84. The "Steam" Radical: 气

The 气 radical is one of my favorites, not just because of the jazzy racing stripes and cheeky hook but also because it's strikingly empty inside. How perfect for the "steam" radical to enclose nothing but air!

I distinctly recall my shock at seeing this radical in 汽 (94: steam) at the Sado Island ferry terminal. Over the stairs to the right it says 佐渡 (さど: Sado) and then 汽船 (きせん: steamship):

Photo Credit: Eve Kushner

Everything looked wrong about 汽, as if someone had forgotten to finish the character! But I kept seeing 汽船 on signs in the building, and I accepted that it must be correct!

To my amusement, 气 pops up in these non-Joyo kanji in which a Joyo character fills that space beautifully:

氣 (spirit, mind; air, atmosphere, mood; breath; flavor)

氛 (mist; cloud appearing as an omen; indication of something bad; disaster) 

氤, which isn't used alone, only in 氤氳 (the state of spirits filling the air), where 氳 is also non-Joyo

I'm talking about 米 (rice), 分 (to divide), and 因 (cause), respectively.  

The Japanese don't know the kanji in that list except for 氣, which is the variant of the following character:

気 (11: spirit, mind; air, atmosphere, mood; breath; flavor)

This is the only Joyo kanji that features an on-duty 气 radical. In 汽 (94: steam), the 气 is a mere component, whereas the "water" radical 氵 is on duty. 

The Vitals on 气

Aside from being our radical, the four-stroke 气 is a non-Joyo kanji meaning "breath," according to Kanjigen. This radical has no variant shapes.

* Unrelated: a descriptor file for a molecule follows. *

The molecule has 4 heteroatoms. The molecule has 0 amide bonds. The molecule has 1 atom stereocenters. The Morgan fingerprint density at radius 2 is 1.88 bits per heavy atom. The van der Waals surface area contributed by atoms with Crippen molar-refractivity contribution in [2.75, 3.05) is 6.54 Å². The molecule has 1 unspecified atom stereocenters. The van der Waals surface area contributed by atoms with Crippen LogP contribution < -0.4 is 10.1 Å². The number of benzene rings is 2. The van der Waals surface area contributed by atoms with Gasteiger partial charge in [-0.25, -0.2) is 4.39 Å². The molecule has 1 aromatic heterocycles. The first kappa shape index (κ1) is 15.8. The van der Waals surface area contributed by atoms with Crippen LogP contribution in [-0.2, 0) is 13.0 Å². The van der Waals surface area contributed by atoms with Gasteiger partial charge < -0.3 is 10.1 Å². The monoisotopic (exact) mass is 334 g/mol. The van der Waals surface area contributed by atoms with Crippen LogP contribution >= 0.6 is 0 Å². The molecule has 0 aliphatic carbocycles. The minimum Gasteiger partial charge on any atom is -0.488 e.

The Japanese refer to 气 as きがまえ. The き alludes to 气 and its on-yomi キ. And がまえ is the voiced version of かまえ (構え: structure), the position name for a radical that encloses other elements.

In English we can call the 气 radical "steam" or "vapor."

Kanjigen says that 气 etymologically represents the curving trajectory that one's breath seems to take as it emerges from one's mouth! That explains the curve above the hook in 气, a curve that used to be more pronounced. 

The same source presents an etymology not for 気 but for the old shape 氣. In that analysis, the 米 does indeed mean "rice," and the whole character symbolizes the steam that rises when rice cooks. 

Incidentally, 气 (qi, ignoring tones) is the Simplified Chinese character that corresponds to the traditional 氣 and the Joyo 気 (which exists only in Japanese). When people talk about vital energy in the context of acupuncture and the like, they refer to qi (pronounced "chi"), which the Chinese represent as 气. However, 气 is not the "chi" in "tai chi"; that is 太極 in both Traditional Chinese and Japanese (where it's read as たいきょく). Meanwhile, the Japanese represent the breathing exercise "qigong" with 気功 (きこう), which is indeed 气功 in Chinese.

Photo Credit: Eve Kushner

A Kobe apparel shop uses an eclectic font for its name, 乱痴気 (らんちき). That term means "the state in which one is upset and loses reason" and "the state in which many people are in a melee and are confused."